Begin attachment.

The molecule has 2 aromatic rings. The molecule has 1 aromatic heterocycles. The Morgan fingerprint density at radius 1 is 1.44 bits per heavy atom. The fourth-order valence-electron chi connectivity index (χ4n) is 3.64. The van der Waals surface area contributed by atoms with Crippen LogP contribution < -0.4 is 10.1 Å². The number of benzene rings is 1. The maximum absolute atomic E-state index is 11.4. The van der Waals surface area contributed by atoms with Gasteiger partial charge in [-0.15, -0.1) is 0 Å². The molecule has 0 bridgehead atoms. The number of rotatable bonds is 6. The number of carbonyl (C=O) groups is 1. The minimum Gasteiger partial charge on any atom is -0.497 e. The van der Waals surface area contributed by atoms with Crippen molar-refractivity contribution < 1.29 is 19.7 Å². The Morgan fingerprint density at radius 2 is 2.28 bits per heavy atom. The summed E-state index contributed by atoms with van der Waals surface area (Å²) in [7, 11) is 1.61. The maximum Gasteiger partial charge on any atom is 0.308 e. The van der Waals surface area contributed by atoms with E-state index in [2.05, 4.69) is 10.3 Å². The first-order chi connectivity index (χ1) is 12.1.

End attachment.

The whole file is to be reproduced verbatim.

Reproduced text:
The molecule has 2 aromatic rings. The molecule has 1 aromatic heterocycles. The Morgan fingerprint density at radius 1 is 1.44 bits per heavy atom. The fourth-order valence-electron chi connectivity index (χ4n) is 3.64. The van der Waals surface area contributed by atoms with Crippen LogP contribution < -0.4 is 10.1 Å². The number of benzene rings is 1. The maximum absolute atomic E-state index is 11.4. The van der Waals surface area contributed by atoms with Gasteiger partial charge in [-0.15, -0.1) is 0 Å². The molecule has 0 bridgehead atoms. The number of rotatable bonds is 6. The number of carbonyl (C=O) groups is 1. The minimum Gasteiger partial charge on any atom is -0.497 e. The van der Waals surface area contributed by atoms with Crippen molar-refractivity contribution < 1.29 is 19.7 Å². The Morgan fingerprint density at radius 2 is 2.28 bits per heavy atom. The summed E-state index contributed by atoms with van der Waals surface area (Å²) in [7, 11) is 1.61. The maximum Gasteiger partial charge on any atom is 0.308 e. The van der Waals surface area contributed by atoms with E-state index in [2.05, 4.69) is 10.3 Å². The first-order chi connectivity index (χ1) is 12.1.